The journey to Raudfjorden
Casting off from the harbour at Longyearbyen into the mist-shrouded waters of Isfjorden in the dim light of a late Arctic evening was a chastening moment. All trekkers will know the feeling: a mixture of excitement and trepidation. They will also be aware of the importance of the group dynamic, whose harmony can splinter under pressure. Fortunately, the group was a cosmopolitan mix: four Americans, four Dutch, four British and two Italians, plus our three Norwegian guides, Ole, Gunnhild and Ingrid. We were by some margin the oldest, whereas Anya, the daughter of a distinguished American neuroscientist, was an impressively mature 12-year-old.
The age gap, therefore, was nearly 60 years but, as so often, this did not seem to matter. This was to prove the most dynamic, cohesive and stimulating trekking group we had encountered in half a century of trekking activity.
MS Expedition slid down the fjord, calling only at Barentsburg, where a statue of Lenin presided over a dismal scene of dereliction and decay. The contrast with Longyearbyen was stark. Soviet-style hoardings exhorted the workers to fulfil their collective purpose. The degree of dilapidation of the East German-style tenement blocks evoked the harshness of life on the other side of the Iron Curtain. However, after this dispiriting interlude, we re-joined the boat to bed down in our comfortable cabin, which must have been directly above the drive-shaft of the propellers: its throbbing pulse simulated panting huskies driving us relentlessly north.
We awoke to a grey, misty morning with occasional revelations of jagged mountains appearing through the cloudy screen. A simple building appeared on the strand at the entrance to the majestic Magdalenefjord, where sea-birds clamoured round the floes, taking their turn to feast on the body of a dead whale floating in the icy waters. Within minutes, a polar bear clambered onto the body to take its fill. The silence was sepulchral; the light, ethereal. The ship’s Zodiacs took us to the glacier snout amongst the sculptured blue ice floes, to survey the iridescent séracs (ice formations), which would crash into the water as they became unstable, unsettling the flocks of auks, guillemots, kittiwakes and skua. The remoteness and elemental character of this scene was humbling and quite literally awe-inspiring. After some festivities on crossing the 80th parallel, the hum of the ship’s engines quietened as we sailed gently into Raudfjorden at the extreme northern edge of Spitsbergen. Glaciers and snow-streaked mountains were bathed in an Arctic midnight glimmer. From the deck, eyes scanned for a possible landing site and then a cluster of tents appeared on a shingle strand. It was time to leave the comfort of the MS Expedition and cast off into the wilderness. Normally this would sound melodramatic, but as the ship slowly slipped out of sight, the term ‘castaway’ seemed entirely appropriate.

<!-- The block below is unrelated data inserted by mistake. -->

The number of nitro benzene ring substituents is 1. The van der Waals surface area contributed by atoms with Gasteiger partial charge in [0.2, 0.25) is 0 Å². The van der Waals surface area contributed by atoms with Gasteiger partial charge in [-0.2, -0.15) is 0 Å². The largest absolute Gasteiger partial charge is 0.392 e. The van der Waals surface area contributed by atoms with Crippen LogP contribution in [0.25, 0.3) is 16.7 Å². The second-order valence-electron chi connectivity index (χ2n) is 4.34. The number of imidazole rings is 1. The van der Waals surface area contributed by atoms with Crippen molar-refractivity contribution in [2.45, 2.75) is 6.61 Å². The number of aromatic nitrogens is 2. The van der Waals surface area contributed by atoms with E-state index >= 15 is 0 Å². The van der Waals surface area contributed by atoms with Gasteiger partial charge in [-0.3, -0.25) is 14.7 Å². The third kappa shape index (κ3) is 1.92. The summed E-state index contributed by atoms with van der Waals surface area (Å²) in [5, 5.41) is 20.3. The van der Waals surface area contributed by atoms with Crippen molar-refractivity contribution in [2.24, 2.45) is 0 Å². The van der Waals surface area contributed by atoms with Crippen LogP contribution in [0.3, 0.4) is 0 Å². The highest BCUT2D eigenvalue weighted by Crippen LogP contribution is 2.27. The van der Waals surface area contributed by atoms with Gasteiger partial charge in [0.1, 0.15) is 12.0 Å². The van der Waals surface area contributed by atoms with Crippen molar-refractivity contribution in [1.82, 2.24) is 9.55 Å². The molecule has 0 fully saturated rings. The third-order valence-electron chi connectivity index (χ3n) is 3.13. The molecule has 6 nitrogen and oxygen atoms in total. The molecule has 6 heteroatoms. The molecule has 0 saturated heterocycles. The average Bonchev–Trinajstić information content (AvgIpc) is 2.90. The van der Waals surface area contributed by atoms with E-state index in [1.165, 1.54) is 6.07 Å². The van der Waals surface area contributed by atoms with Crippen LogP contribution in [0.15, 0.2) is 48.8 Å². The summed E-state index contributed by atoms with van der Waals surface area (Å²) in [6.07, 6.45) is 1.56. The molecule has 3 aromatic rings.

Camp 1: Raudfjorden
Arctic tundra does not make for a comfortable campsite, but the regime of camp life was quickly established. We gathered in the early hours to be briefed about the precautions that would need to be taken to guard against polar-bear intrusion. The polar ‘night’ would be divided into two-hour watches. If a bear was sighted, we were exhorted to make a hell of a racket to rouse our armed Norwegian guides. As extra insurance, we were taught how to prime simple explosive flares. These were located by the primitive toilet, basically a bucket with a lid on it. Misdirection of a flare behind the bear might only serve to accelerate its advance – not a happy thought, especially given that you may literally be caught with your pants down! As we sauntered back to the tents, a shout of ‘BEAR’ from Alex, one of the British contingent, elicited initial scepticism, but sure enough a polar bear came padding into view some 100 metres above the camp. It stopped, sniffed, stopped again, turned its head in our direction but then dismissed us as being of little immediate interest and carried on towards a snow slope. There it stopped, deliberated briefly and then spread out its huge front paws and slid gracefully downhill. It looked back at us again, probably expecting applause, but then headed for the fjord, swimming strongly through the placid waters. The timing was perfect, adding an immediate relevance and urgency to the bear-watch rota.
The stillness and solitude of the campsite were total. Near the camp, a pair of Arctic terns was trying to raise two incredibly cute, fluffy and vulnerable chicks amongst the tundra debris. The incoming parents would be mobbed by other terns and Arctic skuas to dislodge their cargo of sand-eels, to much general shrieking and crying. An Arctic fox loped through the boulders, attracted by the commotion. On the fjord, rafts of Eider duck cruised along, cooing gently as they went.